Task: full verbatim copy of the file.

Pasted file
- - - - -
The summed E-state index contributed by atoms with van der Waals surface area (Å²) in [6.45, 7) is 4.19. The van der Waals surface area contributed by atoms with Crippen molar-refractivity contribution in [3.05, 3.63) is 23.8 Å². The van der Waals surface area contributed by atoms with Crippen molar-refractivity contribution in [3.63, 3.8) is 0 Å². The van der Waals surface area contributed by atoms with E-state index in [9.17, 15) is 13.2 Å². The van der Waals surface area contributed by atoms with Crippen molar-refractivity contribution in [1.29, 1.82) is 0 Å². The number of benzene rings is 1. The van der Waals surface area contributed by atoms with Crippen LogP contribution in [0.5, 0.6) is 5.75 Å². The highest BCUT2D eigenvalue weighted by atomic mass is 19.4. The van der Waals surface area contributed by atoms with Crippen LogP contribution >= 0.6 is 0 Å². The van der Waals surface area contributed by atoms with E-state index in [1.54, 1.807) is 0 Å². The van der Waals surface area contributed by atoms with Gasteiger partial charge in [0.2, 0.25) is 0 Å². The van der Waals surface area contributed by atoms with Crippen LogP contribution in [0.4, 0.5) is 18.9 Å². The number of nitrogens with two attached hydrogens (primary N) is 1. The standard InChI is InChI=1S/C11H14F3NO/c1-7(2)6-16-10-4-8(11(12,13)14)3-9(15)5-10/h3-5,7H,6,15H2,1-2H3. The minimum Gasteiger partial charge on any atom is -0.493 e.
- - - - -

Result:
The summed E-state index contributed by atoms with van der Waals surface area (Å²) in [6.45, 7) is 4.19. The van der Waals surface area contributed by atoms with Crippen molar-refractivity contribution in [3.05, 3.63) is 23.8 Å². The van der Waals surface area contributed by atoms with Crippen molar-refractivity contribution in [3.63, 3.8) is 0 Å². The van der Waals surface area contributed by atoms with E-state index in [9.17, 15) is 13.2 Å². The van der Waals surface area contributed by atoms with Crippen molar-refractivity contribution in [1.29, 1.82) is 0 Å². The number of benzene rings is 1. The van der Waals surface area contributed by atoms with Crippen LogP contribution in [0.5, 0.6) is 5.75 Å². The highest BCUT2D eigenvalue weighted by atomic mass is 19.4. The van der Waals surface area contributed by atoms with Crippen LogP contribution >= 0.6 is 0 Å². The van der Waals surface area contributed by atoms with E-state index in [1.54, 1.807) is 0 Å². The van der Waals surface area contributed by atoms with Gasteiger partial charge in [0.2, 0.25) is 0 Å². The van der Waals surface area contributed by atoms with Crippen LogP contribution in [0.4, 0.5) is 18.9 Å². The number of nitrogens with two attached hydrogens (primary N) is 1. The standard InChI is InChI=1S/C11H14F3NO/c1-7(2)6-16-10-4-8(11(12,13)14)3-9(15)5-10/h3-5,7H,6,15H2,1-2H3. The minimum Gasteiger partial charge on any atom is -0.493 e.